Maintaining good relationships with the people you deal with is essential to a happy life.
This is true for all relationships, from our family and friends to people we don’t see too often but who have a big impact on our lives – people like doctors and dentists. Everything works better when we trust each other.
In order to minimise the chances of suffering a health-related problem – like medical negligence – you could do better when you trust your doctor.
A 2014 Dutch multi-institutional study found that if you trust your doctor, you’re more likely to respond well to treatment. It’s pretty clear why. If you trust them, you’ll be more likely to try any new drugs they suggest and work with them on a treatment plan. Then you’ll be more likely to follow it.
You’ll also be more likely to share any health-related developments with them and be honest about your medical history. You’ll also probably take up more screening tests and even have better controlled diabetes and blood pressure.
So there are definite advantages to trusting your doctors. But when you realise that you lack this sort of relationship with your existing physician, how do you find one that you can trust?
Ask for recommendations
When you’re in the market for a new doctor, the first thing you should do is ask your friends and family for their recommendations. They’ll have dealt with a variety of doctors in the past, so they’ll know who’s handled their complaints best.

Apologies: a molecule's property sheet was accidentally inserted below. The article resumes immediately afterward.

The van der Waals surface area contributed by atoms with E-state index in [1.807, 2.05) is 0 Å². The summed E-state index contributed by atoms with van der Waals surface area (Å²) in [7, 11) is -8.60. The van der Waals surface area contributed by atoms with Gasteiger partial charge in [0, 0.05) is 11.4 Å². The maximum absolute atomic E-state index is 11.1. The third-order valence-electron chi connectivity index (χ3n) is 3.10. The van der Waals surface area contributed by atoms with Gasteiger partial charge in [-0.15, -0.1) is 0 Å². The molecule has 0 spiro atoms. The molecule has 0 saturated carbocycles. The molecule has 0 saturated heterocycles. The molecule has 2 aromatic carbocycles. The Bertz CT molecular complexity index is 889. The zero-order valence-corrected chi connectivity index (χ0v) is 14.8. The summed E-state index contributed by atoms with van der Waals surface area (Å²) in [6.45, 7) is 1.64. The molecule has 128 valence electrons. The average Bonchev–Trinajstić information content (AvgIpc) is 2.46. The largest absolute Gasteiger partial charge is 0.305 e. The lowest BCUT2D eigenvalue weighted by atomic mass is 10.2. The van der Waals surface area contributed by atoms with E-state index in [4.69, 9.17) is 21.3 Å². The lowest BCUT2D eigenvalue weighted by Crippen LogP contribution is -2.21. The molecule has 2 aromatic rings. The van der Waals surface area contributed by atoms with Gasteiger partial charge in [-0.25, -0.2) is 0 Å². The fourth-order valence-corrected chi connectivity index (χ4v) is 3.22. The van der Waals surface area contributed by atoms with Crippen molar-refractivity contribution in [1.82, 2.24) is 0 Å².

But maybe more importantly, they’ll also know who they haven’t had good experiences with. If your loved ones have a good reason for warning you away from them, these will be doctors to avoid.
If you’re looking for a particular specialist, like a pediatrician, ask for a recommendation from someone who will have dealt with this kind of doctor. There’s not much point in asking your parents about a pediatrician if they haven’t seen one in 20 years, after all.
Examine their history
Once you have your recommendations, you can look into the work histories of those who have been suggested. Check out any reports of anything suggesting malpractice or disciplinary concerns. If you find anything that worries you – like multiple malpractice claims – you’ll probably want to take their name off your list of possibilities.
You can also look into whether they’re board-certified for what you’d be visiting them for. An online search can reveal this information. Finding the most qualified physicians is the first step to working with one you can trust.
Although you’ve taken on board the recommendations of those close to you and you’ve done your own research into their history, you won’t know whether you can trust a doctor until you meet them in the flesh.
Most doctors are happy to have a face-to-face interview with prospective patients, so check out whether this is a possibility. There may be a cost to do this, but it will be worth it when you can figure out if you’re going to be able to work with them.
When you’re there, ask everything you want to know. Find out about costs – such as whether they’ll charge for a phone consultation – and exactly how contactable they’ll be. Make a list of questions you want to ask ahead of time so you don’t forget anything during the meeting.
You can use this appointment to evaluate whether you think the doctor really engaged with you and took your concerns seriously. This is a good indicator of a future relationship, so it could be worth doing with a couple of different doctors you’ve considered.